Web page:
The unhappy environment summit
RIO DE JANEIRO (AP):It was hard to find a happy soul at the end of the Rio+20 environmental summit.
Not within the legion of bleary-eyed government negotiators from 188 nations who met in a failed attempt to find a breakthrough at the United Nations (UN) conference on sustainable development.
Not among the thousands of activists who decried the three-day summit that ended late Friday as dead on arrival. Not even in the top UN official who organised the international organisation's largest-ever event.
"This is an outcome that makes nobody happy. My job was to make everyone equally unhappy," said Sha Zukang, secretary general of the conference, nicely summing up the mood.
In the end, this conference was a conference to decide to have more conferences.
That result was hailed as a success by the 100 heads of state who attended. Given how environmental summits have failed in recent years as global economic turmoil squashes political will to take on climate and conservation issues, the mere fact of agreeing to talk again in the future constitutes victory.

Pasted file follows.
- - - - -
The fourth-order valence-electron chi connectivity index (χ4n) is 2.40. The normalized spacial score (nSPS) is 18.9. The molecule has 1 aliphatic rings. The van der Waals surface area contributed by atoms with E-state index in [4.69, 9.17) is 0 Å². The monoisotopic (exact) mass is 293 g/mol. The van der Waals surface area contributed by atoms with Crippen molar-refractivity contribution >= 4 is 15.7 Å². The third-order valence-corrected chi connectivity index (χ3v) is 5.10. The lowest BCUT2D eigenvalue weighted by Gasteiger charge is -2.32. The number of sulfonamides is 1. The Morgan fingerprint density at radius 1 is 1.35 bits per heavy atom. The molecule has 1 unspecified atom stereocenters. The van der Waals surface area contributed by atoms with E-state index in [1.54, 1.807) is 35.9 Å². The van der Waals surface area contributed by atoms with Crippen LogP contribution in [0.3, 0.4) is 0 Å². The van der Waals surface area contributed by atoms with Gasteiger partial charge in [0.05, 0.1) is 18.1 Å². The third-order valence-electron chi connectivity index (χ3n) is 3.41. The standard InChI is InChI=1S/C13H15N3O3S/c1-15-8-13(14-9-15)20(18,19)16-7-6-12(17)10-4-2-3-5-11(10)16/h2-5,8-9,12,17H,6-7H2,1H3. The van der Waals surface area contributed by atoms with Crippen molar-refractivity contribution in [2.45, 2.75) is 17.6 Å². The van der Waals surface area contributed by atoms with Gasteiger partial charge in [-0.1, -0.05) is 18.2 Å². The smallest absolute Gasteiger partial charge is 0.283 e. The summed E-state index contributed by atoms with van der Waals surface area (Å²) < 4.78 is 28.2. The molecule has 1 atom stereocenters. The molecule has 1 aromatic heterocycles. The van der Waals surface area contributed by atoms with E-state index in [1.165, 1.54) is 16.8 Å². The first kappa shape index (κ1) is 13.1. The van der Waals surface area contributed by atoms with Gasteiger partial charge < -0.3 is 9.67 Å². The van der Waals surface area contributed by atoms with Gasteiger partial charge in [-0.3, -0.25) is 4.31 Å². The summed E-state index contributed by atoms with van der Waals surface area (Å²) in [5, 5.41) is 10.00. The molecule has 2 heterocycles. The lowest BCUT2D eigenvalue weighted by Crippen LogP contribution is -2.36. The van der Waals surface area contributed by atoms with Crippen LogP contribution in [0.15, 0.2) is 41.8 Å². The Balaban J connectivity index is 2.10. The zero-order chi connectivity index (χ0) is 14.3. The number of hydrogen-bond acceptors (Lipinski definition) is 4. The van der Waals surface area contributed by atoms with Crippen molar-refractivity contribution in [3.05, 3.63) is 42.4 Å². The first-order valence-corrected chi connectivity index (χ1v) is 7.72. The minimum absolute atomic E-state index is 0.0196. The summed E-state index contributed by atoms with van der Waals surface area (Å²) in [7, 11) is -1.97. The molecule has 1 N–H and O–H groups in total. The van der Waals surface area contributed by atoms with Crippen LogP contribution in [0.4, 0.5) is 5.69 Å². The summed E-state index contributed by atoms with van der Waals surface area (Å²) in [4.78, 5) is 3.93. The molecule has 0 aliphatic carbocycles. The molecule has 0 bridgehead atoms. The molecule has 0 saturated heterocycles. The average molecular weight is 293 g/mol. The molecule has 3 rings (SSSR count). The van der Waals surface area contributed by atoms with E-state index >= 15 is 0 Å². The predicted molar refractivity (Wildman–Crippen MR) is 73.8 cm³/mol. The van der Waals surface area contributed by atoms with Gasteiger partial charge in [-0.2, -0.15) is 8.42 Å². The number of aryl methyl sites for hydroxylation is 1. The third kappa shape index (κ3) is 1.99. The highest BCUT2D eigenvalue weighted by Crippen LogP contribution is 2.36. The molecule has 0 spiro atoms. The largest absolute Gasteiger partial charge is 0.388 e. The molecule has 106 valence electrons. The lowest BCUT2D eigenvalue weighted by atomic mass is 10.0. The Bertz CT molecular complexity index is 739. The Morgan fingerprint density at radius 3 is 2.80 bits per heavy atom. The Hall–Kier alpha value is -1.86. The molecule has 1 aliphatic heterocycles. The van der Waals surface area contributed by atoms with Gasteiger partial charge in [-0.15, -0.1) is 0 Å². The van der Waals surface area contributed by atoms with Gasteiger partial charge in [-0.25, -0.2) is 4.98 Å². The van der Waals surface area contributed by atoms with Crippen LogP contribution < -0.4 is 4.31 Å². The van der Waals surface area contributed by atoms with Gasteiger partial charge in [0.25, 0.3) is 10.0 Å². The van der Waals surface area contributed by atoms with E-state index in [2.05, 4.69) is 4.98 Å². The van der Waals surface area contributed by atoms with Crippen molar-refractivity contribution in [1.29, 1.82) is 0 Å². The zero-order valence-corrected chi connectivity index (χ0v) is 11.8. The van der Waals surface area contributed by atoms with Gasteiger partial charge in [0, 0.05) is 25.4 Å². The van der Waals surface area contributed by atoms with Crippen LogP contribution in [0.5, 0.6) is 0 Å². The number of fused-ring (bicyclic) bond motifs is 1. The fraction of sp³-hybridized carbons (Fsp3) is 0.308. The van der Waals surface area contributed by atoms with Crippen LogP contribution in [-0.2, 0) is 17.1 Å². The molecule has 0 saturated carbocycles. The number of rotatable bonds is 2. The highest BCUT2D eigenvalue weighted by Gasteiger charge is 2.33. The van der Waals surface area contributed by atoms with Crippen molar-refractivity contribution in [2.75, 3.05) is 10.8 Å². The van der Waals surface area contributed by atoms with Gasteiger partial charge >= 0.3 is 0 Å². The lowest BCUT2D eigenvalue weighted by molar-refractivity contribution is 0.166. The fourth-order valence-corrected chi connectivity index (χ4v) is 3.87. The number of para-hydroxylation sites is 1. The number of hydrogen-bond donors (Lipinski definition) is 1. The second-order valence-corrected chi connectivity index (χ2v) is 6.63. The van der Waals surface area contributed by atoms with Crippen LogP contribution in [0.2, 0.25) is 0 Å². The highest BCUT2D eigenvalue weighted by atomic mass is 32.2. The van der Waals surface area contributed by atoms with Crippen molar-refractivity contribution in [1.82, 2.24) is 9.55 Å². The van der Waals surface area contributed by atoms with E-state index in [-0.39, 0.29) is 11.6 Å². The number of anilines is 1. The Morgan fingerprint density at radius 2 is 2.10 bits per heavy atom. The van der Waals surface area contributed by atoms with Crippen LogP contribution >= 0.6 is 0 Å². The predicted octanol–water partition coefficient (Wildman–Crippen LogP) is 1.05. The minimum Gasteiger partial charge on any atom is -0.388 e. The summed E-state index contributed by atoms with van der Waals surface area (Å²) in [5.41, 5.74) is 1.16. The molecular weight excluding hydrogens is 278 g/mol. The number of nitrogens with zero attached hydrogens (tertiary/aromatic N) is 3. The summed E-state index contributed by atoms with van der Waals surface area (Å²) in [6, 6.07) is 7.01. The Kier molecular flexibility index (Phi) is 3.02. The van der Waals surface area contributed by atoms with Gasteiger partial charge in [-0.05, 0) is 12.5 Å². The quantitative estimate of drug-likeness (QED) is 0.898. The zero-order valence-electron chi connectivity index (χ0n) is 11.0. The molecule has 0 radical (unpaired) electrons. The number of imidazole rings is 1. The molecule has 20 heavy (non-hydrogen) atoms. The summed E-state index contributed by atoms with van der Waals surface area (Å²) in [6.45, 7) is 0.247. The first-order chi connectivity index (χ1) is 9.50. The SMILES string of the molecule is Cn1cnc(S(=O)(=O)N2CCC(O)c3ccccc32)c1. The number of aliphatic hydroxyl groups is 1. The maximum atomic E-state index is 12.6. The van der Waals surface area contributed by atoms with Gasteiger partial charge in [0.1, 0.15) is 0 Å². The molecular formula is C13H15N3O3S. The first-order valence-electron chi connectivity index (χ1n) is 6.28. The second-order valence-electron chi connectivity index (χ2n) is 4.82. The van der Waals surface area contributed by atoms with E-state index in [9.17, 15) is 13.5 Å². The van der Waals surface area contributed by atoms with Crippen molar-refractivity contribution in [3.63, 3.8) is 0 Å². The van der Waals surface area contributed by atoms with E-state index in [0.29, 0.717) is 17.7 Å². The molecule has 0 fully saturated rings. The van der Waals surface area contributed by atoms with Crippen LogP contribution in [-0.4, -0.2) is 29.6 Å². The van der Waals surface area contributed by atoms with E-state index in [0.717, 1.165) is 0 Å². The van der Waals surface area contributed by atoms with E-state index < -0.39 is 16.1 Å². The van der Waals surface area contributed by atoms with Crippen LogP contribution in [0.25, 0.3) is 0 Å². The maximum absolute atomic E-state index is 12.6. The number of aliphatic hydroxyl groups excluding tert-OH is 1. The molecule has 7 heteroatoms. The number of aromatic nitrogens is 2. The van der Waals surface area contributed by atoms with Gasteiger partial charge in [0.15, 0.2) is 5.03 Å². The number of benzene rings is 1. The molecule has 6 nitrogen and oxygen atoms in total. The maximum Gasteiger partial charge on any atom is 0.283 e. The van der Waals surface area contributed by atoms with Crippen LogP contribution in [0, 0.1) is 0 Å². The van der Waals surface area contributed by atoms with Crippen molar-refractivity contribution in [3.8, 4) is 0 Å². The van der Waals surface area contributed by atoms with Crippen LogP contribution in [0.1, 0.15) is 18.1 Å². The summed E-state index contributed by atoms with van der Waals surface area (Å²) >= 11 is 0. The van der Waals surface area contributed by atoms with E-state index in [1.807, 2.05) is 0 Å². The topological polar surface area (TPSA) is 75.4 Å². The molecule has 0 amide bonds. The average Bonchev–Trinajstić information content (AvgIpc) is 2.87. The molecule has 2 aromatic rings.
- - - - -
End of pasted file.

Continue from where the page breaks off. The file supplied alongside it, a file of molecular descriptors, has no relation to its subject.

Faced with the real prospect of complete failure, negotiators who struggled for months to hammer out a more ambitious final document ended up opting for the lowest common denominator.
avoiding a meltdown
Just hours before the meeting opened last Wednesday, they agreed on a proposal that makes virtually no progress beyond what was signed at the original 1992 Earth Summit, removing the kind of contentious proposals activists contend are required to avoid an environmental meltdown.
"We've sunk so low in our expectations that reaffirming what we did 20 years ago is now considered a success," said Martin Khor, executive director of the Geneva-based South Centre and a member of the United Nations Committee on Development Policy.
Indeed, the word 'reaffirm' is used 59 times in the 49-page document titled The Future We Want.
They reaffirm the need to achieve sustainable development (but not mandating how); reaffirm commitment to strengthening international cooperation (just not right now); and reaffirm the need to achieve economic stability (with no new funding for the poorest nations).